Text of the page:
Our country home

A homestead is where the heart is

A modern-day Hundred Acre Wood


LIVINGSTON MANOR, NY — Amy and Wes Gillingham, stewards of Wild Roots Farm, reside in a hand-hewn, solar-powered Swedish-style log home, built lovingly over a period of years on Wes’s father’s old homestead.

The house is located at the end of a half-mile, not-for-the-faint-of-heart (especially in the dead of winter) driveway. It serenely winds through legions of native trees and fields of ferns, before—like illusionary magic—the scene reveals the unique log home and several hand-built outbuildings.

“It’s like a tree museum,” said Amy Gillingham, describing the entrance to the property.

It’s known as Wild Roots Farm, and over time grew from the property Charles Wesley Gillingham and his wife bought in 1957 to today’s 100 acres, all carefully cherished and tended by the current homesteaders.

As she listened to her husband describe the history of their off-the-grid homestead, Amy said that it’s like living in the fabled Hundred Acre Wood, the fictional land inhabited by Winnie-the-Pooh and his friends.

The home was constructed in the Swedish style of log homes, using half-dovetail chinked green lumber that, over time, locks everything together as the logs cure.

“The weight of the building is on the corners and stacked logs,” said Gillingham. “As the logs dry, they twist into each other. It’s extremely strong we didn’t use any nails except in the floors.”

This style of log homes dates to the time when Swedish immigrants moved into the Delaware Valley. The early settlers had ready access to local timber and ages worth of construction history.

While sitting in their living room where it transitions into the kitchen, Wes noted that the color of the peeled logs supporting the second floor varies with the seasons in which they were harvested—and also by species.

Those variations are a hallmark of the few-years-long construction timespan.

Speaking of species, their home is made of white pine, red pine, spruce, hemlock and “a few cherry beams,” all resting on black locust sill logs—the bottom logs for each wall.

Central to their home is a large, high-efficiency, counter-flow, wood-fired Finnish masonry stove. It somewhat resembles a modern-day version of a Mesoamerican shrine and can heat the whole house for hours, even on the coldest of days.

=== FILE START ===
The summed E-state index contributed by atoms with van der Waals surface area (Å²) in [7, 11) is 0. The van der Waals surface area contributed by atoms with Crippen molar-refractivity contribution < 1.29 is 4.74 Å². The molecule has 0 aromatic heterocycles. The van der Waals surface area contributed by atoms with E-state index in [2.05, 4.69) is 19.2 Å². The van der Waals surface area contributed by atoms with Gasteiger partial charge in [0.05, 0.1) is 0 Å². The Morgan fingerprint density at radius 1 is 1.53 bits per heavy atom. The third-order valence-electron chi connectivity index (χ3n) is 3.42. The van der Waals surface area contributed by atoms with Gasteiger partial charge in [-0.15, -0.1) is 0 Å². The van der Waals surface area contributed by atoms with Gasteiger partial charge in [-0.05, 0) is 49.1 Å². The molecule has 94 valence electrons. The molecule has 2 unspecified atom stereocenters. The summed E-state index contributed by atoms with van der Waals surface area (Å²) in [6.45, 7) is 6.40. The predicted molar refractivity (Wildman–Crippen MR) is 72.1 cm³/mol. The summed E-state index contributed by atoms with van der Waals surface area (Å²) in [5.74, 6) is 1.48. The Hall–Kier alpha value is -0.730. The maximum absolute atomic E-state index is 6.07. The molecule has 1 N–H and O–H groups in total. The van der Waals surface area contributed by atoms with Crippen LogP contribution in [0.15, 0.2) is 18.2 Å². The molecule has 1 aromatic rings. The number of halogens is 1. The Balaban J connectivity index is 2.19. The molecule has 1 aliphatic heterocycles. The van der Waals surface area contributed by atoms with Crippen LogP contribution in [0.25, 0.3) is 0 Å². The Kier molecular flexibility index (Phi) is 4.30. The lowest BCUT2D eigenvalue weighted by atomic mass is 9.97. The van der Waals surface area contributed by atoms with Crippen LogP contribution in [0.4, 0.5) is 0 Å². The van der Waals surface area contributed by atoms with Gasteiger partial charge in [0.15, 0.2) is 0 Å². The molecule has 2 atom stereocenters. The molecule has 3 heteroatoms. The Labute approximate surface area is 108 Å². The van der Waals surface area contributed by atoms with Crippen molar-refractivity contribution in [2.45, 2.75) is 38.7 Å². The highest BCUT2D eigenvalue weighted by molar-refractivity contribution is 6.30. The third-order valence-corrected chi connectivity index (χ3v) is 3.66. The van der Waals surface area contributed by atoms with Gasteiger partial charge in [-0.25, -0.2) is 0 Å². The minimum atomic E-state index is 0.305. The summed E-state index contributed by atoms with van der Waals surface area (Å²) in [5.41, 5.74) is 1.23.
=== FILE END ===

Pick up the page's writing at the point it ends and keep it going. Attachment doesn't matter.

The kitchen features numerous cabinets finished in pastel colors. Opening a few drawers, Amy proudly displays glass jars, both large and small, filled with herbs, while a wall in the living room features a display of guitars.

“This house will outlive all of us,” said Amy. She noted that before they tackled the task of rebuilding the original house, “We were living in a 1930s-40s cabin on the property made of scrap lumber.”

In earlier days, Wes Gillingham worked for several years for the National Audubon Society’s Expedition Institute, mostly out West or the Southern Appalachians, and was a seasonal ranger with the National Park Service and a local farmer. Most recently, he helped establish Catskill Mountainkeeper.

Amy interned on several off-grid farms, both far away and nearer to home, for college credit, learning “how we sustain ourselves… I wanted that deeper connection, as opposed to going to the local grocery store.”

At the beginning, the Gillinghams jumped in with both feet and started farming, raising a long list of organic vegetables until the flood of 2006 wiped out their leased fields on the flats of Youngsville.

These days, the Gillinghams are right at home running Wild Roots Farm, while just across the road their 23-year-old daughter, Iris Fen, is busy with her own enterprise, Gael Roots Farm.

But back to Wild Roots Farm: Over the seasons, the Gillinghams have hosted almost 30 interns, who learn about independent living in a place called Wilding Village. In Amy’s words, “They want to come out and be wild… it’s like glorified camping, with four little cabins and a big tent platform.

“I feel like this land has made me more wild; it’s a wilder place back here,” she said. A bit later in our wide-ranging conversation, Amy expounded on that: “Physically, emotionally and spiritually, being wild is more grounded… we would love to be hermits back here, but we felt the calling to educate, have an impact, shift some of those belief systems that are not beneficial to the community and the people in the community… it’s like planting a seed.”

When asked his take on living the off-grid way of life in a hand-hewn log house nestled into 100 wild acres, Wes Gillingham replied, “It’s intentional; it’s the opposite of the American lifestyle. There’s no Siri, and the environmental impact, the carbon footprints of millions of people being lazy.”  

“It’s all about living simply, so others may simply live,” said Amy Gillingham, quoting Gandhi.

Amy Gillingham, Wes Gillingham, Wild Roots Farm


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